15. 15. THE  BUSINESS  OF  THE  ENVIRONMENT         15   Moreland City Council, located in Melbourne and including inner and middle suburbs, is an amalgamation of the former Brunswick and Coburg Councils and part of the former Broadmeadows Council. With a strong background in local conservations strategies and environmental programs, the council is currently revising how it can build on this and create a sustainable urban environment. The interview focused on how Local Agenda 21 is assisting in this process. Norwich Union Financial Services embarked on a wide ranging environmental improvement program in the early 1990s. A past general describes how environmental programs fit comfortably into the concept of continuous improvement. The interview also demonstrated the advances made in office improvement programs and how the use of external consultants can assist in staff education programs. Patagonia is an international outdoor clothing company with two stores located in Melbourne and Sydney. The company’s very strong environmental stance is built into all facets of the company’s production, retail and marketing operations. Their core charter states their purpose as ‘…… To use business to inspire and implement solutions to the environmental crisis.’ Sheraton Towers Southgate, located in central Melbourne, has successfully demonstrated that environmental practices can work in conjunction with the principles of a five star hotel. Its program to reduce waste and energy consumption have reduced costs and contributed to staff alignment, without impacting on the quality of service. The interview highlighted the importance of recognizing organisational culture in achieving environmental goals. University of Melbourne, Hawthorn Campus demonstrated leadership in environmental office improvement in the early 1990s as a way reducing operating costs and providing an environmental role model for its student. The interview focused particularly on the need for adequate infrastructure to be in place for higher order behavioral changes to succeed. State Government departments interviewed Business Victoria operates the Cleaner Production Planning Program as one of a number of enterprise improvement services it offers to assist companies in becoming internationally competitive. Energy Efficiency Victoria offers a range of services to business to reduce energy costs, operating expenses and environmental effects associated with excess energy consumption. EcoRecycle Victoria aims to eliminate waste, promote sustainable use of resources and to manage better the disposal of residuals. It works with industry to encourage viable long term solutions to waste management. Other organisations interviewed The Banksia Environmental Foundation is a not profit foundation with a charter to recognize and encourage environmental achievement by applauding excellence via an awards program. For further information contact the foundation on ph 03 9428 7567. For further information on assistance and funding opportunities offered by these and other State Government departments, see the contact details in Appendix 4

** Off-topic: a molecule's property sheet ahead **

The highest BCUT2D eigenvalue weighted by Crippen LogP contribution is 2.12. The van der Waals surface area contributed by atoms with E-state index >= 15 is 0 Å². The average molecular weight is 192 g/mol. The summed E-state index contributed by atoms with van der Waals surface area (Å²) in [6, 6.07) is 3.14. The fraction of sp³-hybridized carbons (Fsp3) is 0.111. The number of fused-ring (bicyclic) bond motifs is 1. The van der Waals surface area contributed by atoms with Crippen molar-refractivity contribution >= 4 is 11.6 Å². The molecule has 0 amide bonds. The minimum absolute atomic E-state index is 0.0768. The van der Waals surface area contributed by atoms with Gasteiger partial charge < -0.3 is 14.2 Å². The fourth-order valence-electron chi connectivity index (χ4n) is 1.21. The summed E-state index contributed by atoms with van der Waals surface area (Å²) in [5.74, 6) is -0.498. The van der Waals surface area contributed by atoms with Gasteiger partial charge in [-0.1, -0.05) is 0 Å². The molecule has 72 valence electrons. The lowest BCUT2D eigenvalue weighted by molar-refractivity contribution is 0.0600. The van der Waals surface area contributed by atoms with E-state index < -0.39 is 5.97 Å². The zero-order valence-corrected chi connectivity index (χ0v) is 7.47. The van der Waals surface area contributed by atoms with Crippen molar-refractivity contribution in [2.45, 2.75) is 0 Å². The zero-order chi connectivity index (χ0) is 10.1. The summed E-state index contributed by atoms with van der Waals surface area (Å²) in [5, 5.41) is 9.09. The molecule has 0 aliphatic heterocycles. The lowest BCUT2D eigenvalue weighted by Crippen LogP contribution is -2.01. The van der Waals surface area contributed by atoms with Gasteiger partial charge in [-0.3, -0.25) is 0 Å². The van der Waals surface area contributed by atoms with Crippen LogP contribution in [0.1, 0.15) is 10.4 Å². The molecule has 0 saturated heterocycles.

16. 16. THE  BUSINESS  OF  THE  ENVIRONMENT         16   Corporate Environmental Management is a consultancy service that advises companies on environmental best practice. Its objective is to assist companies operate in an environmentally sound manner, with reduced operating costs and with the support of its staff. For further information contact CEM on ph 03 9525 1900. The Key Motivational Factors Emerging from the Interviews While the organisations interviewed varied in many different ways, there were still many similarities in what were motivating factors for take up of environmental policies, programs and practices. The first and probably most important similarity which was evident was the positive approach all companies interviewed had in relation to environmental improvement. According to some authors, this mirrors the global trend in corporate attitudes to environmental issues which has changed significantly from the aggressive high profile environmental debates of the 1980s, where environmentalists were regarded as enemies and regulation something to be fought. (24) The following responses were the major reasons given in the interviews for this motivational turn around. • Cost savings – there is clearly significant cost reductions in environmental improvement, including savings from the reduced use of raw materials and energy, to decreases in the cost of waste disposal; • Continuous improvement – while this varied depending on the size of the company, there was a significant view that environmental management is considered part of improved management and business practices and can provide a competitive advantage. • Staff alignment – in many companies the pressure to adopt environmentally sound business practices is coming from workplace staff. • Chief Executive Officer leadership - this was more evident in the multinational companies where the CEOs have instigated environmental programs and cultural change processes. • Reputational gains- while the extent to which publicity for the programs was sought varied, in most cases respondents claimed that reputational gains relating to good environmental and corporate citizenship, were important for the program’s success. • Compliance with regulation – all companies believed that compliance with government regulations and legislation was important, while many viewed that moving beyond these was equally as important. Related responses also noted the significant cost of environmental damage from both clean up costs to loss of company reputation. • Environmental ethics – although a difficult response to measure since most responses intertwined environmental ethics with other factors above, there were some exceptions apparent from the interviews. A number of factors also provided mixed responses from the companies interviewed and the following appeared to be seen as non-motivational factors. Some companies spoke about the reluctance to use their environmental programs as a promotional or marketing advantage. They have become conscious of the need to maintain credibility in the market place which has become cynical about ‘greenwash’ promotion.